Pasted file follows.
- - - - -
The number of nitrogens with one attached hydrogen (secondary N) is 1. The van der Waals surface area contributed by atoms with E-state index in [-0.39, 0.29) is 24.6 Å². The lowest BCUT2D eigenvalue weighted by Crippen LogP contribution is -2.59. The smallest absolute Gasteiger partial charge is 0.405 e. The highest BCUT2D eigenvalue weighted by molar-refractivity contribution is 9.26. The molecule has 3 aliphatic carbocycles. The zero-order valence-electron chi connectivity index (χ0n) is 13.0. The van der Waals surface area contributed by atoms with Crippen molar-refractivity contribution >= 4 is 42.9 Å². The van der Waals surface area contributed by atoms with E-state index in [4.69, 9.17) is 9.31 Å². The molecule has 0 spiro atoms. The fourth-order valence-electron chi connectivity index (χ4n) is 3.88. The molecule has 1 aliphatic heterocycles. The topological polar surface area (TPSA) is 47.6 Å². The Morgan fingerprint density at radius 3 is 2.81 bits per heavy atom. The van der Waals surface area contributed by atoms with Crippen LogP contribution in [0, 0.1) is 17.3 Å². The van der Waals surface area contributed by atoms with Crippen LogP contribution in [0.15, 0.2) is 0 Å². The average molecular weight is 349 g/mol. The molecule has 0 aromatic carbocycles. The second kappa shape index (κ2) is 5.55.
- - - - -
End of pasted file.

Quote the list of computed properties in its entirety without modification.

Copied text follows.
The number of nitrogens with one attached hydrogen (secondary N) is 1. The van der Waals surface area contributed by atoms with E-state index in [-0.39, 0.29) is 24.6 Å². The lowest BCUT2D eigenvalue weighted by Crippen LogP contribution is -2.59. The smallest absolute Gasteiger partial charge is 0.405 e. The highest BCUT2D eigenvalue weighted by molar-refractivity contribution is 9.26. The molecule has 3 aliphatic carbocycles. The zero-order valence-electron chi connectivity index (χ0n) is 13.0. The van der Waals surface area contributed by atoms with Crippen molar-refractivity contribution >= 4 is 42.9 Å². The van der Waals surface area contributed by atoms with E-state index in [4.69, 9.17) is 9.31 Å². The molecule has 0 spiro atoms. The fourth-order valence-electron chi connectivity index (χ4n) is 3.88. The molecule has 1 aliphatic heterocycles. The topological polar surface area (TPSA) is 47.6 Å². The Morgan fingerprint density at radius 3 is 2.81 bits per heavy atom. The van der Waals surface area contributed by atoms with Crippen LogP contribution in [0, 0.1) is 17.3 Å². The van der Waals surface area contributed by atoms with Crippen LogP contribution in [0.15, 0.2) is 0 Å². The average molecular weight is 349 g/mol. The molecule has 0 aromatic carbocycles. The second kappa shape index (κ2) is 5.55.